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Saturday, 12 August 2017

Grumpy granddad goes out with the gadgies again.
(Northumberland) August 11th.
   I did not join the team for a walk last Friday as we were looking after our grandson. In spite of my efforts to learn new soccer skills, play cricket, take trips on buses, metros, ferries and trains, visit a museum and watch a football match at St. Jaime's Park in Newcastle I was  named grumpy granddad for telling him (note, not asking) not to throw the sofa cushions around.
The lads had a walk on Rothbury Terraces, always a goodie, especially if you wander through the grounds of Cragside, and this time of year the heather on the moors is in bloom. (See "Rural Route Round Rothbury" 7/8/16)
  The forecast for today, given by the jovial jock on local TV is for rain in the morning and possibly light showers later. We decided to do another familiar walk, from Belford to Seahouses, usually done the other way round. Only three of us today, holiday time again. We are Brian, Harry and me, grumpy.
  If you follow this, starting from Belford, take the A1 north, well beyond Alnwick turn left into the village.
 It is a linear walk so a car at both ends is useful, or check the buses between the start and the end, Arriva X18, but there are not a lot of them.
The complete walk is covered by OS Explorer 340, Holy Island and Bamburgh.
We waited, with tea, coffee and bacon in the Sunnyhills farm shop and café, on the left as you drive into Belford and, cheekily, left the  car there all day. The shop is at NU113333. The rain stopped at 11.30 so we set off.
                       Sunnyhills, Belford, lovely people.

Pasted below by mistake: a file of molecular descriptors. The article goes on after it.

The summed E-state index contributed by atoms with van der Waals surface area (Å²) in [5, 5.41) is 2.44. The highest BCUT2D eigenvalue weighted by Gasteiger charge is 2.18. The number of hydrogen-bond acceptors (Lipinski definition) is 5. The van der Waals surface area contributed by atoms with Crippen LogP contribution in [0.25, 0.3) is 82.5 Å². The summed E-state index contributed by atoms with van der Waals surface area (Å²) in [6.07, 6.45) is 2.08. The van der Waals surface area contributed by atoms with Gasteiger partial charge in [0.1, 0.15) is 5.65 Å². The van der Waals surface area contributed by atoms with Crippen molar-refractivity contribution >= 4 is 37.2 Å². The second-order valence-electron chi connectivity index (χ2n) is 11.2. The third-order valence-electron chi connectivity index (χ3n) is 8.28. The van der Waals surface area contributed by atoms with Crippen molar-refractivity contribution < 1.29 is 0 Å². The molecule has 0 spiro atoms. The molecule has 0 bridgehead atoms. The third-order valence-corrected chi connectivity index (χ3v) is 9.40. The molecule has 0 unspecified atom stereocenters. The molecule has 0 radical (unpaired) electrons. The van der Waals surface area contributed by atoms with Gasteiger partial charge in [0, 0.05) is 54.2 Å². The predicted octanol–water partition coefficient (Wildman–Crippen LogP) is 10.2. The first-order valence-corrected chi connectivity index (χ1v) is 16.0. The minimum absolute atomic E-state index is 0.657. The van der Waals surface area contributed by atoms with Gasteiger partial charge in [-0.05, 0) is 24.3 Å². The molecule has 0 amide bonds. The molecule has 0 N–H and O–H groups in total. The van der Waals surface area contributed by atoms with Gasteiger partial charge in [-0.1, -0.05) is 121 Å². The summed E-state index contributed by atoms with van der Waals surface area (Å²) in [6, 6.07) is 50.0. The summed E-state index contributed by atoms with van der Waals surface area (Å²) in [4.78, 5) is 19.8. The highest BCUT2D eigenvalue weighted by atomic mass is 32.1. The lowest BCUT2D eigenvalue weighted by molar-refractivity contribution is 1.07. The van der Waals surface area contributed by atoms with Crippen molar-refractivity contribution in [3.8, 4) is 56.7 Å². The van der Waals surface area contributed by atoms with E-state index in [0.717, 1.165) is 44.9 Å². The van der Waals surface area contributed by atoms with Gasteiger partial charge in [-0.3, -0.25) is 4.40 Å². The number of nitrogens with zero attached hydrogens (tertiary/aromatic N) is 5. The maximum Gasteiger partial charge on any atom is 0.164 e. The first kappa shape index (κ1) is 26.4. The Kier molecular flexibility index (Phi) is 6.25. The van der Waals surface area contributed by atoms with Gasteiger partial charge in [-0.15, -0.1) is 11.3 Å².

Lovely people too.
From the café we walked back along the road to the A1. It's a busy road, cross with care.
                 A1 near Belford. The main east coast road from London to Edinburgh. Had it been in the south it would have been duelled by now but it's in the north, we do get promises though.
Having crossed the road we walked north for a few hundred yards before spotting the sign post for the Northumberland Coastal Path. Well hidden by the hedge in winter, watch out for it.
                              The walk is well signed with this or the usual yellow public footpath sign.
                      The path, on the east side of the A1.
Once through the hedge the footpath crosses fields alongside the Coastal Granaries until it reaches the main East Coast Railway line.
                                     Coastal Granaries

              Some people are amazed to find that Northumberland is an agricultural county.  "I thought it was all mining and ship building, living off fish and chips"
There is a footpath across the railway. Walkers are asked to ring the signal box for permission to cross. (There is a phone in a bright yellow box) You tell him how many there are in the party and he gives permission to go or to wait until an express has thundered past. On the far side you ring him back to tell him you made it.
                                        Main, East Coast London to Edinburgh and beyond